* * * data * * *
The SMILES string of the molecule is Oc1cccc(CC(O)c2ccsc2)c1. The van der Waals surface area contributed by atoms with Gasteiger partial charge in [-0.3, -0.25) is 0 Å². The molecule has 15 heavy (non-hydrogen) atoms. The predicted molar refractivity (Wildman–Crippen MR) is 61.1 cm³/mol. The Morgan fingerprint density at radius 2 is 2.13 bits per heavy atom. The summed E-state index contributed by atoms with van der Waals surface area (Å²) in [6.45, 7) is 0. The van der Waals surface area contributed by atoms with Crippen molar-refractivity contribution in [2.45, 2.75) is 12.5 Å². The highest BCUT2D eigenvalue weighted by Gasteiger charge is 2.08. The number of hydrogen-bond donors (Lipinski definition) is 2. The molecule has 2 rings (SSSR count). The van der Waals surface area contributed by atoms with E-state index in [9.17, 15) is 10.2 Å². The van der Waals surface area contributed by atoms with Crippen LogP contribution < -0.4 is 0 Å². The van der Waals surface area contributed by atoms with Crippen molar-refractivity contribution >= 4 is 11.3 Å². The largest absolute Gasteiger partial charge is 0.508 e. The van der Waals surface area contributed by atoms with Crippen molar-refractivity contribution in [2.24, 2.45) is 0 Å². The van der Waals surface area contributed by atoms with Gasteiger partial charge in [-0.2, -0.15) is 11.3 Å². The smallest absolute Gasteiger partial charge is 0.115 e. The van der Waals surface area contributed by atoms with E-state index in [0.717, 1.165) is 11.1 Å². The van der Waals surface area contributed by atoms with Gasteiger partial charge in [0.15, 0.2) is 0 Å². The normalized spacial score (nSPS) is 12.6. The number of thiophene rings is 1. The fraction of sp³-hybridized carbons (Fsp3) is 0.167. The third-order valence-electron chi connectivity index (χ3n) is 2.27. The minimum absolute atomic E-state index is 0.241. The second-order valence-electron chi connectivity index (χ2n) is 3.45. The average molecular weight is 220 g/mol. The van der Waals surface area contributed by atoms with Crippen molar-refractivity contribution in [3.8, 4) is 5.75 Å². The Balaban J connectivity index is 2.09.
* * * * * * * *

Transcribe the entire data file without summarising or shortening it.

The SMILES string of the molecule is Oc1cccc(CC(O)c2ccsc2)c1. The van der Waals surface area contributed by atoms with Gasteiger partial charge in [-0.3, -0.25) is 0 Å². The molecule has 15 heavy (non-hydrogen) atoms. The predicted molar refractivity (Wildman–Crippen MR) is 61.1 cm³/mol. The Morgan fingerprint density at radius 2 is 2.13 bits per heavy atom. The summed E-state index contributed by atoms with van der Waals surface area (Å²) in [6.45, 7) is 0. The van der Waals surface area contributed by atoms with Crippen molar-refractivity contribution in [2.45, 2.75) is 12.5 Å². The highest BCUT2D eigenvalue weighted by Gasteiger charge is 2.08. The number of hydrogen-bond donors (Lipinski definition) is 2. The molecule has 2 rings (SSSR count). The van der Waals surface area contributed by atoms with E-state index in [9.17, 15) is 10.2 Å². The van der Waals surface area contributed by atoms with Crippen LogP contribution < -0.4 is 0 Å². The van der Waals surface area contributed by atoms with Crippen molar-refractivity contribution >= 4 is 11.3 Å². The largest absolute Gasteiger partial charge is 0.508 e. The van der Waals surface area contributed by atoms with Crippen molar-refractivity contribution in [2.24, 2.45) is 0 Å². The van der Waals surface area contributed by atoms with Gasteiger partial charge in [-0.2, -0.15) is 11.3 Å². The smallest absolute Gasteiger partial charge is 0.115 e. The van der Waals surface area contributed by atoms with E-state index in [0.717, 1.165) is 11.1 Å². The van der Waals surface area contributed by atoms with Gasteiger partial charge in [0.15, 0.2) is 0 Å². The normalized spacial score (nSPS) is 12.6. The number of thiophene rings is 1. The fraction of sp³-hybridized carbons (Fsp3) is 0.167. The third-order valence-electron chi connectivity index (χ3n) is 2.27. The minimum absolute atomic E-state index is 0.241. The second-order valence-electron chi connectivity index (χ2n) is 3.45. The average molecular weight is 220 g/mol. The van der Waals surface area contributed by atoms with Crippen molar-refractivity contribution in [3.8, 4) is 5.75 Å². The Balaban J connectivity index is 2.09.